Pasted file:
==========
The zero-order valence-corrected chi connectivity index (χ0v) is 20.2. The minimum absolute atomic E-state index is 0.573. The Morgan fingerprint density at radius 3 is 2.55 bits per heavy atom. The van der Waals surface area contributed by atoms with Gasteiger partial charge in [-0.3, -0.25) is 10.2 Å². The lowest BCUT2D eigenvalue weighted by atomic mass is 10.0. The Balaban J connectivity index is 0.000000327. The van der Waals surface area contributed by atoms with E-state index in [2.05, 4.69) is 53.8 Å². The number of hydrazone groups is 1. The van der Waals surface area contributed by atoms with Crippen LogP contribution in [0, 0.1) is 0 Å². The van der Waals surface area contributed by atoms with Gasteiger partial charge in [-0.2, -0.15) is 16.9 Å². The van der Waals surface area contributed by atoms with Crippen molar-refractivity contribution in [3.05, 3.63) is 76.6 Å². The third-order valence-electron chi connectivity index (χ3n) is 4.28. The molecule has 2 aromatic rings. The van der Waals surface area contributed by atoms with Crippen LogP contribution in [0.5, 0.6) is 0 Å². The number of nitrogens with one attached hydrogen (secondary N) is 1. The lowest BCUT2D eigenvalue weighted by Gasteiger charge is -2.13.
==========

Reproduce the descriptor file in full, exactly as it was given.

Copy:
The zero-order valence-corrected chi connectivity index (χ0v) is 20.2. The minimum absolute atomic E-state index is 0.573. The Morgan fingerprint density at radius 3 is 2.55 bits per heavy atom. The van der Waals surface area contributed by atoms with Gasteiger partial charge in [-0.3, -0.25) is 10.2 Å². The lowest BCUT2D eigenvalue weighted by atomic mass is 10.0. The Balaban J connectivity index is 0.000000327. The van der Waals surface area contributed by atoms with E-state index in [2.05, 4.69) is 53.8 Å². The number of hydrazone groups is 1. The van der Waals surface area contributed by atoms with Crippen LogP contribution in [0, 0.1) is 0 Å². The van der Waals surface area contributed by atoms with Gasteiger partial charge in [-0.2, -0.15) is 16.9 Å². The van der Waals surface area contributed by atoms with Crippen molar-refractivity contribution in [3.05, 3.63) is 76.6 Å². The third-order valence-electron chi connectivity index (χ3n) is 4.28. The molecule has 2 aromatic rings. The van der Waals surface area contributed by atoms with Crippen LogP contribution in [0.5, 0.6) is 0 Å². The number of nitrogens with one attached hydrogen (secondary N) is 1. The lowest BCUT2D eigenvalue weighted by Gasteiger charge is -2.13.